This social media policy assists divisions, colleges, departments and programs in creating and sustaining social media channels.
If you are exploring an administrative social media presence, you are encouraged to contact Strategic Communications' social media team. We can help you think about issues related to your social presence and arrange for your channel(s) to be included in the official online inventory of CSUF social media sites.
To remain listed on the official inventory of CSUF social media sites, you must maintain your channel(s), acknowledge the best practices presented here, and participate in the university's Social Media Working Group.
The university may instruct administrative employees to remove content or suspend social media channels that violate these standards or exhibit poor professional judgement.
As you begin to think about your social media presence, here are some questions to guide your planning.
What are your social media goals? What audiences are you hoping to engage?
What social environment(s) are best suited to those objectives and audiences?
What tools do you intend to use to track your success? (e.g., Google Analytics, Facebook Insights, crowdbooster.com).
How active do you plan to be on your chosen channels? Are you prepared to maintain that level of content creation, curation and engagement over the long term? Do you have a content calendar in place for planned messages/events/deadlines?
Who will be managing your social media presence? Do you have back-ups in place?
Best Practice Steps
The more time you spend listening to your audience and observing engagement trends, the more effective you will be.
Developing a content calendar for planned messages/events/deadlines will aid you in higher-impact posts.
All sites should list contact or "hosted by" information.
Grouping vs. Single Events
Instead of creating new groups/pages for one-time events, look for opportunities to have these groups/pages serve longer-term needs. Otherwise, plan how to delete or transition groups/pages when they are no longer relevant.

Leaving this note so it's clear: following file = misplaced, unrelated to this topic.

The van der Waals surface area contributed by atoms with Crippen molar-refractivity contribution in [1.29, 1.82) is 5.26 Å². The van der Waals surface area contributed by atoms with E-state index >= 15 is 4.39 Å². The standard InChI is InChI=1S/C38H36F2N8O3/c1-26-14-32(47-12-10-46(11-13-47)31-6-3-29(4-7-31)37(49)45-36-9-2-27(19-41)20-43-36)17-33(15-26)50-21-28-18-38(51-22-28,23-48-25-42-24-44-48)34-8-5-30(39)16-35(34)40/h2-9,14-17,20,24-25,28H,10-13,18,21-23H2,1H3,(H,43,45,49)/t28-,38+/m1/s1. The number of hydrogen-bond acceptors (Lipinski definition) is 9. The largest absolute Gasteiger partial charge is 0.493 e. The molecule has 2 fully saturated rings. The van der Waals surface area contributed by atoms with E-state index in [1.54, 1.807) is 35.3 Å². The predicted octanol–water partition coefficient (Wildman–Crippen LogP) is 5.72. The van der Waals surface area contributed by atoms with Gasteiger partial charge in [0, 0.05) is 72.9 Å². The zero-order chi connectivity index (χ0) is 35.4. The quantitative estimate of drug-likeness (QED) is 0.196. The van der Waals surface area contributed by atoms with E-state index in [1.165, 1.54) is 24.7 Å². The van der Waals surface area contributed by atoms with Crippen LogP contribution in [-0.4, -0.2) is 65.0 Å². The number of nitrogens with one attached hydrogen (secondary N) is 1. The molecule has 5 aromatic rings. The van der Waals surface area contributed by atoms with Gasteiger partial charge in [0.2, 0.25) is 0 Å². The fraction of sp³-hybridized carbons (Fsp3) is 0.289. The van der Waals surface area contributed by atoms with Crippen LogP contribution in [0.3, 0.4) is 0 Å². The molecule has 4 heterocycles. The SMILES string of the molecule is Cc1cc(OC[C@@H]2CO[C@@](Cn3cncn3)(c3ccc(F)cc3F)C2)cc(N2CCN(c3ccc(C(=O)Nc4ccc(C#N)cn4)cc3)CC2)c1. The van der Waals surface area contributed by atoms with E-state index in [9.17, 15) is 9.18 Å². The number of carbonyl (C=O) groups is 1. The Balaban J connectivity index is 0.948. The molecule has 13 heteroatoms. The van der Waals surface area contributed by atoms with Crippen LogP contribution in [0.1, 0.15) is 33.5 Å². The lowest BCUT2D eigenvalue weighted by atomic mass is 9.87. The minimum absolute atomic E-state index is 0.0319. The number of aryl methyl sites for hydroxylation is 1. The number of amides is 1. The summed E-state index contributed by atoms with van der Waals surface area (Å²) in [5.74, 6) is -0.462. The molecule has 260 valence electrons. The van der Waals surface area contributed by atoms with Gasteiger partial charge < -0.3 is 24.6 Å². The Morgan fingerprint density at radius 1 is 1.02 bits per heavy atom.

Facebook Pages vs. Personal Profiles
Only Facebook pages should be used to represent CSUF colleges, departments and programs.
Timing and Frequency
Timing can be everything with social media. The day and time you post can be the difference between heavy engagement and none at all. Also, posting too often can adversely affect your social communities. Listening to your audience and developing a content calendar will help ensure that you’re not inundating your community with unwanted clutter.
Exercise Good Judgment
Whatever you post in your social media channels is written in ink, not pencil. Once content is “out there,” it can go anywhere on the web. When you’re posting from your official accounts, remember that you are representing Cal State Fullerton.
Be friendly and outgoing, while keeping in mind that you are representing the university. To the degree possible, your channels should help support the university's brand framework.
If a negative comment about the university or your program is posted on one of your channels, do not automatically delete it. Instead, assess whether a response is warranted either on the site or in a private message. Do delete commercial or SPAM posts, comments that are profane or abusive, comments that make personal allegations about a person, obscene images, or content that violates FERPA or other policy. A statement regarding your deletion policy should be available to users.
Example policy statement: